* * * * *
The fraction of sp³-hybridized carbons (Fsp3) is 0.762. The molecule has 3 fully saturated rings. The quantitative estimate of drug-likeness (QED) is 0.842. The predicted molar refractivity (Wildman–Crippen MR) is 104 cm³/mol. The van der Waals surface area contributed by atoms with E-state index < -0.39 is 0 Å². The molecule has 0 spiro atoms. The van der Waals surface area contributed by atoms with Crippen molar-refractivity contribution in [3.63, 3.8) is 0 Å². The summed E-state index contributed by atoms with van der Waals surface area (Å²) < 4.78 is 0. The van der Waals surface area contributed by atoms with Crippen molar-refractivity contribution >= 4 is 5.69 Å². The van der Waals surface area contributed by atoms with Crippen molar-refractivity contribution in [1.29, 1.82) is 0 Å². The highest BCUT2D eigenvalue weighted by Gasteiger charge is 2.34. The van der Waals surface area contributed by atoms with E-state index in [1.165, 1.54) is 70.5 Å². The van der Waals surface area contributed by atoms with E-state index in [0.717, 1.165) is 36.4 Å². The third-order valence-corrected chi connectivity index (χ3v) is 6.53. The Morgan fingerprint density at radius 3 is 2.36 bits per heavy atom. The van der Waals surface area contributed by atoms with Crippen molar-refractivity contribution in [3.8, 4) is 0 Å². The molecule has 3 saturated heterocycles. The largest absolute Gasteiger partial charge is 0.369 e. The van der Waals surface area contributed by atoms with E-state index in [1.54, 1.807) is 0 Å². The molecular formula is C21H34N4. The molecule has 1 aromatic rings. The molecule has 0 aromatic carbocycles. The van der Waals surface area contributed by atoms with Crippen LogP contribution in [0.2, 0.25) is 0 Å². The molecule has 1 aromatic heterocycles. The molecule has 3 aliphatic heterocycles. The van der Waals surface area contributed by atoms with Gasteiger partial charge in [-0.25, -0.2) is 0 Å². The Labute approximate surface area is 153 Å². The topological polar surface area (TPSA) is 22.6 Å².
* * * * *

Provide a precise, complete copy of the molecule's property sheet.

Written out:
The fraction of sp³-hybridized carbons (Fsp3) is 0.762. The molecule has 3 fully saturated rings. The quantitative estimate of drug-likeness (QED) is 0.842. The predicted molar refractivity (Wildman–Crippen MR) is 104 cm³/mol. The van der Waals surface area contributed by atoms with E-state index < -0.39 is 0 Å². The molecule has 0 spiro atoms. The van der Waals surface area contributed by atoms with Crippen molar-refractivity contribution in [3.63, 3.8) is 0 Å². The summed E-state index contributed by atoms with van der Waals surface area (Å²) < 4.78 is 0. The van der Waals surface area contributed by atoms with Crippen molar-refractivity contribution >= 4 is 5.69 Å². The van der Waals surface area contributed by atoms with Crippen molar-refractivity contribution in [1.29, 1.82) is 0 Å². The highest BCUT2D eigenvalue weighted by Gasteiger charge is 2.34. The van der Waals surface area contributed by atoms with E-state index in [1.165, 1.54) is 70.5 Å². The van der Waals surface area contributed by atoms with E-state index in [0.717, 1.165) is 36.4 Å². The third-order valence-corrected chi connectivity index (χ3v) is 6.53. The Morgan fingerprint density at radius 3 is 2.36 bits per heavy atom. The van der Waals surface area contributed by atoms with Crippen molar-refractivity contribution in [3.8, 4) is 0 Å². The molecule has 3 saturated heterocycles. The largest absolute Gasteiger partial charge is 0.369 e. The van der Waals surface area contributed by atoms with E-state index in [1.54, 1.807) is 0 Å². The molecular formula is C21H34N4. The molecule has 1 aromatic rings. The molecule has 0 aromatic carbocycles. The van der Waals surface area contributed by atoms with Crippen LogP contribution in [0.2, 0.25) is 0 Å². The molecule has 1 aromatic heterocycles. The molecule has 3 aliphatic heterocycles. The van der Waals surface area contributed by atoms with Gasteiger partial charge in [-0.25, -0.2) is 0 Å². The Labute approximate surface area is 153 Å². The topological polar surface area (TPSA) is 22.6 Å².